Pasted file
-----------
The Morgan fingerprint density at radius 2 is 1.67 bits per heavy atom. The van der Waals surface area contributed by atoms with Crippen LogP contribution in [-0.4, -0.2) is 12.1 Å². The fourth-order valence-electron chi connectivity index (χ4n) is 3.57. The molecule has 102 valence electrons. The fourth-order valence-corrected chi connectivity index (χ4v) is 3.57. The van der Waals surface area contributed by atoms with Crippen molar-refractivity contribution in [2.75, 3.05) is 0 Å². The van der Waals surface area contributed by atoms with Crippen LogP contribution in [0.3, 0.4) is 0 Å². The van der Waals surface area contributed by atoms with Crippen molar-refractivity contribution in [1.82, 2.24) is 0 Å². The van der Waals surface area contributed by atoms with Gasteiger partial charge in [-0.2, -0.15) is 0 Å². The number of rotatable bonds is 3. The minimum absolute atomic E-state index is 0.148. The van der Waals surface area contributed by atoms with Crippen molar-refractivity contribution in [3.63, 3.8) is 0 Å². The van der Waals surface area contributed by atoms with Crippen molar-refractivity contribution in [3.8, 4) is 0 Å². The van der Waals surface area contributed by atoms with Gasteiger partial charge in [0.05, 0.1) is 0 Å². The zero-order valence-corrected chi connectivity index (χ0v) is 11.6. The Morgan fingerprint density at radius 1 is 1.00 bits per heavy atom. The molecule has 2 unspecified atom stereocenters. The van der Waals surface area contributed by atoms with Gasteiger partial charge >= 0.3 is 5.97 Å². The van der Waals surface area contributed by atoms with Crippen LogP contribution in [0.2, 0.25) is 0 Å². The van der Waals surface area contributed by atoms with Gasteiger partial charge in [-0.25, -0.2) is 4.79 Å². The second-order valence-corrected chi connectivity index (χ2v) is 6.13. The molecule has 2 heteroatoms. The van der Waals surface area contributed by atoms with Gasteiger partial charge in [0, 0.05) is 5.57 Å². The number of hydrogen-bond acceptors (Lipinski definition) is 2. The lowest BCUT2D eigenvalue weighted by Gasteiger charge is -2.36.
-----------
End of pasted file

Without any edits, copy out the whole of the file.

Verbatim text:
The Morgan fingerprint density at radius 2 is 1.67 bits per heavy atom. The van der Waals surface area contributed by atoms with Crippen LogP contribution in [-0.4, -0.2) is 12.1 Å². The fourth-order valence-electron chi connectivity index (χ4n) is 3.57. The molecule has 102 valence electrons. The fourth-order valence-corrected chi connectivity index (χ4v) is 3.57. The van der Waals surface area contributed by atoms with Crippen molar-refractivity contribution in [2.75, 3.05) is 0 Å². The van der Waals surface area contributed by atoms with Crippen LogP contribution in [0.3, 0.4) is 0 Å². The van der Waals surface area contributed by atoms with Crippen molar-refractivity contribution in [1.82, 2.24) is 0 Å². The van der Waals surface area contributed by atoms with Gasteiger partial charge in [-0.2, -0.15) is 0 Å². The number of rotatable bonds is 3. The minimum absolute atomic E-state index is 0.148. The van der Waals surface area contributed by atoms with Crippen molar-refractivity contribution in [3.63, 3.8) is 0 Å². The van der Waals surface area contributed by atoms with Crippen molar-refractivity contribution in [3.8, 4) is 0 Å². The van der Waals surface area contributed by atoms with Gasteiger partial charge in [0.05, 0.1) is 0 Å². The zero-order valence-corrected chi connectivity index (χ0v) is 11.6. The Morgan fingerprint density at radius 1 is 1.00 bits per heavy atom. The molecule has 2 unspecified atom stereocenters. The van der Waals surface area contributed by atoms with Gasteiger partial charge >= 0.3 is 5.97 Å². The van der Waals surface area contributed by atoms with Crippen LogP contribution in [0.2, 0.25) is 0 Å². The van der Waals surface area contributed by atoms with Gasteiger partial charge in [-0.25, -0.2) is 4.79 Å². The second-order valence-corrected chi connectivity index (χ2v) is 6.13. The molecule has 2 heteroatoms. The van der Waals surface area contributed by atoms with Gasteiger partial charge in [0, 0.05) is 5.57 Å². The number of hydrogen-bond acceptors (Lipinski definition) is 2. The lowest BCUT2D eigenvalue weighted by Gasteiger charge is -2.36.